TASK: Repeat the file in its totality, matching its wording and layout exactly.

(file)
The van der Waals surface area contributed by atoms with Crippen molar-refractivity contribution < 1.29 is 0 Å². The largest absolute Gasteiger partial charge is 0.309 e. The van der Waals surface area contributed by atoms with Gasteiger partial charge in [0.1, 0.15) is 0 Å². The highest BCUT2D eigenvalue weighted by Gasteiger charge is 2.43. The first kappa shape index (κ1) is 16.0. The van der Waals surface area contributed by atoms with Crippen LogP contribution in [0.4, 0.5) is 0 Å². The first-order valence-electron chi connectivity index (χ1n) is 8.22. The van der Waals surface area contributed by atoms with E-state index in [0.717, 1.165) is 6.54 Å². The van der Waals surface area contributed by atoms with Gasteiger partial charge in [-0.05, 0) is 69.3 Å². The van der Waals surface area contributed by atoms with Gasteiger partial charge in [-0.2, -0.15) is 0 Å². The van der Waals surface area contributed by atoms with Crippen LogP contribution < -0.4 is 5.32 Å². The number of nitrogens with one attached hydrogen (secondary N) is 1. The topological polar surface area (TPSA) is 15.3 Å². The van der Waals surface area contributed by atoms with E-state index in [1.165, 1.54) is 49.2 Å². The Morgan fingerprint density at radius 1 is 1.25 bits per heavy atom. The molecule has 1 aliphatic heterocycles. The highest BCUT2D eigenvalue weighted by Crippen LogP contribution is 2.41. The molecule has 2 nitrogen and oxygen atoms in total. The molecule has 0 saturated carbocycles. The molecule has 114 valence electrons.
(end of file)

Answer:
The van der Waals surface area contributed by atoms with Crippen molar-refractivity contribution < 1.29 is 0 Å². The largest absolute Gasteiger partial charge is 0.309 e. The van der Waals surface area contributed by atoms with Gasteiger partial charge in [0.1, 0.15) is 0 Å². The highest BCUT2D eigenvalue weighted by Gasteiger charge is 2.43. The first kappa shape index (κ1) is 16.0. The van der Waals surface area contributed by atoms with Crippen LogP contribution in [0.4, 0.5) is 0 Å². The first-order valence-electron chi connectivity index (χ1n) is 8.22. The van der Waals surface area contributed by atoms with E-state index in [0.717, 1.165) is 6.54 Å². The van der Waals surface area contributed by atoms with Gasteiger partial charge in [-0.05, 0) is 69.3 Å². The van der Waals surface area contributed by atoms with Gasteiger partial charge in [-0.2, -0.15) is 0 Å². The van der Waals surface area contributed by atoms with Crippen LogP contribution < -0.4 is 5.32 Å². The number of nitrogens with one attached hydrogen (secondary N) is 1. The topological polar surface area (TPSA) is 15.3 Å². The van der Waals surface area contributed by atoms with E-state index in [1.165, 1.54) is 49.2 Å². The Morgan fingerprint density at radius 1 is 1.25 bits per heavy atom. The molecule has 1 aliphatic heterocycles. The highest BCUT2D eigenvalue weighted by Crippen LogP contribution is 2.41. The molecule has 2 nitrogen and oxygen atoms in total. The molecule has 0 saturated carbocycles. The molecule has 114 valence electrons.